The number of home visits done by GPs in England has fallen dramatically over the past few years. When I started two decades ago I would regularly do between two and four every day, nowadays I average one a day or less. The number of “late” or emergency visits has also fallen as patients become used to attending surgery for almost everything. Unusually today my working day both began and ended with a visit.
A few patients who are also friends have my home telephone number and do not abuse the privilege. As I was getting up this morning I was rung by the wife of an old friend and agreed to call in on my way to work. He was suffering badly from vertigo and matters were complicated by the fact that they were due to drive to Heathrow later today to go on holiday. My friend, though bed-bound, was still keen to go. His wife shook her head with a rueful smile.
Normally in a case of recent onset vertigo for the first time with no hearing loss, I would suspect viral labyrinthitis (a transient infection of the balance mechanism of the ear). However my friend had recently started taking allopurinol, and vertigo is a rare side effect of this drug. There is an interesting statistical paradox here. Since vertigo is an extremely common symptom of viral labyrinthitis and a rare complication of allopurinol treatment, you might imagine that when someone develops vertigo they are more likely to have labyrinthitis. But when that person is already taking allopurinol it is more likely that they have developed a rare side effect of the drug than that they have developed an unrelated disease where vertigo is common. There was also some corroborative evidence: he had not had a recent cold (which commonly precedes labyrinthitis) and his symptoms, which had been coming on for a few days, were worse after he took his daily tablet. In any case the treatment is the same, and I prescribed an antihistamine. He will also stop the allopurinol, of course. If the vertigo is due to allopurinol then it should clear up very quickly, labyrinthitis takes a week or two to settle. That will help to confirm the diagnosis when I next see him. I didn't try to adjudicate on whether they should go on holiday!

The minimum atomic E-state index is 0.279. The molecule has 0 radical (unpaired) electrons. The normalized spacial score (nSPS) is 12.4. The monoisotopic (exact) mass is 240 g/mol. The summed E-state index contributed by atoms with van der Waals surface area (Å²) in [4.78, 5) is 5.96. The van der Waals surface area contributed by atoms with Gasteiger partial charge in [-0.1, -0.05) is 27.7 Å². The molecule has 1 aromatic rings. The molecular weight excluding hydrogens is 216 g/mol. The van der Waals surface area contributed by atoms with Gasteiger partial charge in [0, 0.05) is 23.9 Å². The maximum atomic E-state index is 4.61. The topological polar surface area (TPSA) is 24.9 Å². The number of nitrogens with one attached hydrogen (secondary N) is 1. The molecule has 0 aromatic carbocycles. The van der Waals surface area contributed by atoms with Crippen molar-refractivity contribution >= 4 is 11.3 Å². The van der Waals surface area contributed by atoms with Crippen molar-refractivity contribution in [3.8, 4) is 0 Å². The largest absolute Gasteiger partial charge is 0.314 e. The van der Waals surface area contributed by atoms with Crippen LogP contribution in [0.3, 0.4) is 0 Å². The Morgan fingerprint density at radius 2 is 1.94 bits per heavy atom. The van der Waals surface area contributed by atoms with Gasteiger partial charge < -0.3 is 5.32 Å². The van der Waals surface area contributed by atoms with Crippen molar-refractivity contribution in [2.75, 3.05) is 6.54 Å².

During evening surgery I was asked to visit an elderly lady. By the time I rang her back she was feeling better and was mobile once more, so there was no reason for her not to be brought to the surgery. But old habits die hard and I reckoned it was almost as easy for me to pop in to see her on my way home. The gods were clearly smiling on me for I found a residents parking space directly outside her home (and no parking ticket on my car when I emerged), and she lived with her able bodied son. This meant that he could go to the late night pharmacy to obtain the antibiotic that I prescribed, and also take her urine sample (taken before the antibiotic was started, of course) to the surgery first thing next morning. But the gods are not always so kind, and we will continue to encourage patients to see us in surgery unless they are immobile.